We’re all in little buckets, but the buckets are not all managed by the same people, and while they might empty bucket 1 first, there is no guarantee which fish from bucket 2 will come out first or when. We’re also sub-triaged within the group. They do tend to group like-patients together and if all four of us have identical issues, sure, the first one is likely to be served first. But if they gave out numbers, then people would get frustrated faster — “hey, why is #47 going in ahead of me just because he’s dying and needs care immediately and I just need stitches?”. Even telling people they are HIGH, MEDIUM or LOW is info none of them have, but it can work against you. “Oh, I’m LOW? I might as well leave.” Except it’s still LOW for an ER, it might be HIGH if you were to go to a clinic, who might just immediately send you to the ER anyway.
I say all this because Andrea is at the hospital this week, which is not supposed to be one of our weeks at the hospital. Of the four week cycle, with W1 being treatment, W2 is recovery from side effects, W3 is starting to feel okay, W4 is more likely to be closer to normal. Except in Andrea’s case, this being week 4, she’s been dealing with fluid in her lungs that has been present for several months. It got worse this month, not better as they hoped, and so after a long weekend of increasingly laboured breathing, she checked with patient care for her treatment on Monday and they said, “Yeah, come on up to Emerg.”. Which she did at about 10:30 Monday morning.
And waited. And waited. And waited. Sometime late in the afternoon, they did an X-ray to discover her fluid has increased in lung 1 (now more serious) and also partly in lung 2. Yay. That explains the breathing alright. Sooo, instead of waiting for the chemo to clear it up, they’d likely drain. So ER talked to hematology, and Pinocchio talked to Gepetto, and Kermit fell in love with Miss Piggy, and 36 HOURS later, they decided to give her a room. Yep, she spent 36h in the ER back area, one night without a real room but finally a bed at least, slept like crap, and then all day today waiting to hear SOMETHING. Apparently, the doctor who does the drainage only comes in Wednesday and Friday, from 5-6 p.m., and there’s no real coordination for them. They come in, drain a bunch of people, if they all get done in an hour, great. If not, see you Friday.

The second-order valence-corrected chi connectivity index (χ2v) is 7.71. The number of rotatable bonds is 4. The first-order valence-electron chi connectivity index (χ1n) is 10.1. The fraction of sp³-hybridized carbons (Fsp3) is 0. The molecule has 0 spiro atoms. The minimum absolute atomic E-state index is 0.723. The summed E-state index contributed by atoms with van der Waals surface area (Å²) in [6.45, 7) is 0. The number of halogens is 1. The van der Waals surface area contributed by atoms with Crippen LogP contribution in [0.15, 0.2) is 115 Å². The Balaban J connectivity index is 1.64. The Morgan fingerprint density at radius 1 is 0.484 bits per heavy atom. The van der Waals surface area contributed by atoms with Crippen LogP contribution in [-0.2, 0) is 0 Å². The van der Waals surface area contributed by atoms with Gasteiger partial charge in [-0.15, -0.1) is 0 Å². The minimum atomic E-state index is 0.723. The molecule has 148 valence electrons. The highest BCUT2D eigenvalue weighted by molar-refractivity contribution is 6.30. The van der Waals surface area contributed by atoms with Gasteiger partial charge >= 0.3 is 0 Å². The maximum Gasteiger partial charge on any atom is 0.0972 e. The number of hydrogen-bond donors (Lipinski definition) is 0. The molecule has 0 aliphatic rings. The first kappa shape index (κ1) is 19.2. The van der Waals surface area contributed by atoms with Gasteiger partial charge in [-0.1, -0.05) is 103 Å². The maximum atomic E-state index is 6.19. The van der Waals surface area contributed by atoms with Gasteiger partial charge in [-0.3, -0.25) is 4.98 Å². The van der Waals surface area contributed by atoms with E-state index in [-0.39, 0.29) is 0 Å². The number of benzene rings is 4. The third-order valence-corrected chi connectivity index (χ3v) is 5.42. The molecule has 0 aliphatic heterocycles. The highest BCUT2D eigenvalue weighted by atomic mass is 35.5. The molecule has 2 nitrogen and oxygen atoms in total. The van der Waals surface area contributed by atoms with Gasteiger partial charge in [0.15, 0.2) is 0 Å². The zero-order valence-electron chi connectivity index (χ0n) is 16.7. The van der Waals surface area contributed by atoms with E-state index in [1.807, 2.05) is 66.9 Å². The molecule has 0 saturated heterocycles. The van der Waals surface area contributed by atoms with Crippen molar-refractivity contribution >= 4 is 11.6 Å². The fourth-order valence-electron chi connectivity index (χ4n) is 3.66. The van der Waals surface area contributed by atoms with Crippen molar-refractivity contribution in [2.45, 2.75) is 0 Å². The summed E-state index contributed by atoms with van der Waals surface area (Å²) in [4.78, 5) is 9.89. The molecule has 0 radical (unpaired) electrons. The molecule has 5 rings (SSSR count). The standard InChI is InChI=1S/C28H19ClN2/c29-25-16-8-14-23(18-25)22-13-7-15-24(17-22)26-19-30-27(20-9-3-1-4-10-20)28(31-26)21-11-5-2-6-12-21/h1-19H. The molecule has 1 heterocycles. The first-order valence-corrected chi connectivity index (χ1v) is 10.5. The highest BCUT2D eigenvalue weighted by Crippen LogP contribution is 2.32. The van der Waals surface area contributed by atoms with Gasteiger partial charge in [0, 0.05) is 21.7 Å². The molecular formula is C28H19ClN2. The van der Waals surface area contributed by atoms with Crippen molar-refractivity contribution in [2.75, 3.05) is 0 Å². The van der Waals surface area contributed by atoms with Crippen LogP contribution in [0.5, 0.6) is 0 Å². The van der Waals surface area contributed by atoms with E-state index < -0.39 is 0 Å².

So she’s definitely in until tomorrow night, and if they don’t do it then, either she stays until likely Saturday or she’ll send me to Home Depot to get a nail gun and some tubing or a very long thin siphon.
Andrea and I have a standing joke, don’t even really remember how it started, where we say to each other, “Apparently, breathing is over-rated”. And apparently, that’s true now. Because if you’re not a priority when you’re a CANCER PATIENT in active treatment, what exactly constitutes a priority for a) a bed, b) a room (she got one tonight), and c) someone to drill a hole in your side?
After this week, we might need to revisit the treatment metaphor. The zen / “healing” motif might have dropped, and it is looking more like enduring a battle at this point. She’s a trooper, but if it was me? I’d be climbing the walls at the lack of information about what’s happening, who’s talking to who, and what the options even are that are being discussed / considered. The black hole is terrible for morale, even if there are no obvious solutions. Hopefully, she’ll sleep tonight. We were hoping to take Jacob up to see her tomorrow, but nobody 12 or under. I’m tempted to say he’s 13 but they might turn us away at screening and then we’d be messed up.